Announcement of a publication
Filling the data gap
Gender-sensitive statistics for agricultural development
The end of the second millennium has been strongly influenced by the "era of communication", which has increased the speed and range of information as a result of more powerful communication technologies. Information is becoming the basis of development and its absence or insufficient flow may in turn become a new dimension of poverty. In developing countries, rural areas remain outside the mainstream information channels, and the central government authorities therefore have insufficient knowledge of their conditions.
For two decades, the questions surrounding the recognition of women's roles in economic and social development and of equality between men and women have fostered increasing interest among members of civil society, international organizations and governments.
FAO has participated actively in the international effort to document, develop and disseminate information and data about the roles and responsibilities of rural women in the fields of agricultural production, food security and rural development. FAO's Plan of Action for Women in Development (1996-2001) (C/95/14-Sup. 1, Rev. 1) and the Progress Report on its implementation (C/97/INF/18) stress that, in order to make informed decisions, it is essential to have statistics disaggregated by sex,2 together with information and precise data on the roles and responsibilities of men and women and their respective constraints and needs as they strive to reach their full potential.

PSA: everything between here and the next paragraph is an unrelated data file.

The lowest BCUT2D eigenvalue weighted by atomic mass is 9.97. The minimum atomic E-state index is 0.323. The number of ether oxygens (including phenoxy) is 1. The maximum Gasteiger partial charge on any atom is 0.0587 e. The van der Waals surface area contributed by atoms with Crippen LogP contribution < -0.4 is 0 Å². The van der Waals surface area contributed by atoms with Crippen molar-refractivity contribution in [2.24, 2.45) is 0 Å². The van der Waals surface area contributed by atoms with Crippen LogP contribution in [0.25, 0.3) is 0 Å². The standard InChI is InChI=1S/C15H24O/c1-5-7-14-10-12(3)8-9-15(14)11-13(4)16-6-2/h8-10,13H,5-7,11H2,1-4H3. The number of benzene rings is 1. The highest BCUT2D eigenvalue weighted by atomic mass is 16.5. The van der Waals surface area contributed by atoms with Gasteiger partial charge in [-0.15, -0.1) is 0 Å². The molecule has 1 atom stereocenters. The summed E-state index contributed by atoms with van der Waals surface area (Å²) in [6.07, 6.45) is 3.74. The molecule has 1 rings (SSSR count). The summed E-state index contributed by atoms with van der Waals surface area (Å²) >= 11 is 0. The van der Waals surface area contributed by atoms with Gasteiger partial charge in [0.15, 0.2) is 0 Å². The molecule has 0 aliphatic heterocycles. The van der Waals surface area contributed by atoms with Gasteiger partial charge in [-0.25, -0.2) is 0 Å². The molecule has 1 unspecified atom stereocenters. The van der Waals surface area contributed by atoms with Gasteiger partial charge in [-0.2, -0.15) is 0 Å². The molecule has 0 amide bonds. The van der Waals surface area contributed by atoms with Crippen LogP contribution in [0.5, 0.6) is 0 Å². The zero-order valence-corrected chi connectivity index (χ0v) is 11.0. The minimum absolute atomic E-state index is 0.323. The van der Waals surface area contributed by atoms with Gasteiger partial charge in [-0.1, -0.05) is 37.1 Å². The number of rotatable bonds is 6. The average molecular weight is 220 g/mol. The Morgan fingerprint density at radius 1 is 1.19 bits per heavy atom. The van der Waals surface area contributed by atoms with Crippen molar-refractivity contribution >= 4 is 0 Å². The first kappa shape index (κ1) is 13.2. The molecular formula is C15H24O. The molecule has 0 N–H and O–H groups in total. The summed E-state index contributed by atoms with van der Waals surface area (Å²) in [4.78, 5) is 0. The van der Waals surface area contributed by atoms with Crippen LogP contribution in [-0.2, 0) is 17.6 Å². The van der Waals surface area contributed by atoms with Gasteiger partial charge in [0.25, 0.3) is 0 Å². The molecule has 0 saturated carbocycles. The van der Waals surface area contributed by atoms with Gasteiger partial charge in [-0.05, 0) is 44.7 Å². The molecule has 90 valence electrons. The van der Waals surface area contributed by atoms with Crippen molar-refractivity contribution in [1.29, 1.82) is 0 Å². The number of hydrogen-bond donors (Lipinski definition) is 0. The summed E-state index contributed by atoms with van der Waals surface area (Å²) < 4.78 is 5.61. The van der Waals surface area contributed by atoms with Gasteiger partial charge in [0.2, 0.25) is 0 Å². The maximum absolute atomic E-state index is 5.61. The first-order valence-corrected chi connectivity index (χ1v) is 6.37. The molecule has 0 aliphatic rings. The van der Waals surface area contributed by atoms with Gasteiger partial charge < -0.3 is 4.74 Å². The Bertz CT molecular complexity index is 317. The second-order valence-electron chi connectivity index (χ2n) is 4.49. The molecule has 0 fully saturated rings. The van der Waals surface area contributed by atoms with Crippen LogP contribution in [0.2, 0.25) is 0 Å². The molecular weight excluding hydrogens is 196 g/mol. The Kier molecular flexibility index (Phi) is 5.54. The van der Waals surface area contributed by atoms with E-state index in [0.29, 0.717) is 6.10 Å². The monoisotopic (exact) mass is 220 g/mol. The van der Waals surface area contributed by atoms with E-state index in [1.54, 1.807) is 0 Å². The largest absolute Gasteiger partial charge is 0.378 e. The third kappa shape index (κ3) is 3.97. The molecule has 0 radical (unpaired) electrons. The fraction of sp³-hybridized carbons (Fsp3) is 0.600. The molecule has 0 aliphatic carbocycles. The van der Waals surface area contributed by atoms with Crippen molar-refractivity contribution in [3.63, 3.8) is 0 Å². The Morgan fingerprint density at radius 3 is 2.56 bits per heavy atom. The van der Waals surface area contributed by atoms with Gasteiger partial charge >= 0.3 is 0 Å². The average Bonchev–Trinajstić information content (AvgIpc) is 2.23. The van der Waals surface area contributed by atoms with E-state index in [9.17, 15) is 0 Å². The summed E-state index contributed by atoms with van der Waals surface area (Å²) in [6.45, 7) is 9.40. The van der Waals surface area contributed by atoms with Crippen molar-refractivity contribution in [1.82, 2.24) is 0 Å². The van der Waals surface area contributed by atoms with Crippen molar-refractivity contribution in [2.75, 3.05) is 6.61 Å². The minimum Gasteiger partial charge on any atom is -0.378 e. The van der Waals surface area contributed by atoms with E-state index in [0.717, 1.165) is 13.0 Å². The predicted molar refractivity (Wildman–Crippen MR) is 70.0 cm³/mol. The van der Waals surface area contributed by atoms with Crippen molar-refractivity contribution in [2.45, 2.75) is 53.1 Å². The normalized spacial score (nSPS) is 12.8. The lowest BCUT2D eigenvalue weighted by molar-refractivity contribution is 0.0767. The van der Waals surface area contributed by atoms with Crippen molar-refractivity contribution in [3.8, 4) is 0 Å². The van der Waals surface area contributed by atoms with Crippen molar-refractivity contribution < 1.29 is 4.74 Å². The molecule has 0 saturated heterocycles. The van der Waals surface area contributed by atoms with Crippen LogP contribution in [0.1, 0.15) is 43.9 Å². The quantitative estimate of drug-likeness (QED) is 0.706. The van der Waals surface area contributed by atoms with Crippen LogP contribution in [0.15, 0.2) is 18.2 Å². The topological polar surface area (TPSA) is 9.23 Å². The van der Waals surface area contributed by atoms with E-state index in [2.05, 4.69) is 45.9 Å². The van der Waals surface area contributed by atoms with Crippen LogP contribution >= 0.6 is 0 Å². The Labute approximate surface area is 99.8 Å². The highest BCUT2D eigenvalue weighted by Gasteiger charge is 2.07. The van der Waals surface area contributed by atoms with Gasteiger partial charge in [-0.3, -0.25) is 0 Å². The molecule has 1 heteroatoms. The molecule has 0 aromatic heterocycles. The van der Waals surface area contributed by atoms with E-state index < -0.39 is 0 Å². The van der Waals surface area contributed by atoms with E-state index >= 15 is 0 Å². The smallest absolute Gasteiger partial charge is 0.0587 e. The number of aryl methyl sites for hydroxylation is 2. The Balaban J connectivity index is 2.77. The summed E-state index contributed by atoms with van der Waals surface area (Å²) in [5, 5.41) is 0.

During the last 20 years, information on rural women has increased significantly, but its validity and relevance are still questioned, as is its usefulness in decision-making and planning. This stems partly from the fact that the information is often not sufficiently substantiated by reliable statistics. Notorious deficiencies and shortcomings of gender data include the absence of reliable sources, a lack of precision, and weakness of analysis. Quite often, these statistics are too limited in scope and coverage, and do not allow for generalization.
The main purpose of this publication is to sensitize policy-makers to the benefits that sex-disaggregated information can bring to policy-making, and - as the main recipients and seekers of such information - move them to action at the national level. In this capacity, policy-makers possess the ability to influence actively both the production and the quality of information.
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